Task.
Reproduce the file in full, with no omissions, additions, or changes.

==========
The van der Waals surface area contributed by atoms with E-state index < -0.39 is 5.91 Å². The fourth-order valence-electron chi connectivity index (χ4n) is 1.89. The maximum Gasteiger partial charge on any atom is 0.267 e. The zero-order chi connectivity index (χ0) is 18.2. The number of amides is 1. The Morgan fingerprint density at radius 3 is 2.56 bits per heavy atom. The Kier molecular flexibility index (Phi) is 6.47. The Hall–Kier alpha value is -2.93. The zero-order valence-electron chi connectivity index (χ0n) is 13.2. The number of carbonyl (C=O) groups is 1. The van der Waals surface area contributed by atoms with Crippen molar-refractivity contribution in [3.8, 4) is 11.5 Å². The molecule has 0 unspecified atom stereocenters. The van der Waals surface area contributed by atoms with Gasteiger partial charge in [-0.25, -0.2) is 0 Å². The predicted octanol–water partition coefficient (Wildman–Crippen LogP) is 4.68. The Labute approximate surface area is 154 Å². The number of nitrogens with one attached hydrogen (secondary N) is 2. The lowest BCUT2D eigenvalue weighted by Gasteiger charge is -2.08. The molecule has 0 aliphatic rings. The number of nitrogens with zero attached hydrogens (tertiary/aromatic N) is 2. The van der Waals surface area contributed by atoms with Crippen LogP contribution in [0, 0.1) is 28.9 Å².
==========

The van der Waals surface area contributed by atoms with E-state index < -0.39 is 5.91 Å². The fourth-order valence-electron chi connectivity index (χ4n) is 1.89. The maximum Gasteiger partial charge on any atom is 0.267 e. The zero-order chi connectivity index (χ0) is 18.2. The number of amides is 1. The Morgan fingerprint density at radius 3 is 2.56 bits per heavy atom. The Kier molecular flexibility index (Phi) is 6.47. The Hall–Kier alpha value is -2.93. The zero-order valence-electron chi connectivity index (χ0n) is 13.2. The number of carbonyl (C=O) groups is 1. The van der Waals surface area contributed by atoms with Crippen molar-refractivity contribution in [3.8, 4) is 11.5 Å². The molecule has 0 unspecified atom stereocenters. The van der Waals surface area contributed by atoms with Gasteiger partial charge in [-0.25, -0.2) is 0 Å². The predicted octanol–water partition coefficient (Wildman–Crippen LogP) is 4.68. The Labute approximate surface area is 154 Å². The number of nitrogens with one attached hydrogen (secondary N) is 2. The lowest BCUT2D eigenvalue weighted by Gasteiger charge is -2.08. The molecule has 0 aliphatic rings. The number of nitrogens with zero attached hydrogens (tertiary/aromatic N) is 2. The van der Waals surface area contributed by atoms with Crippen LogP contribution in [0, 0.1) is 28.9 Å².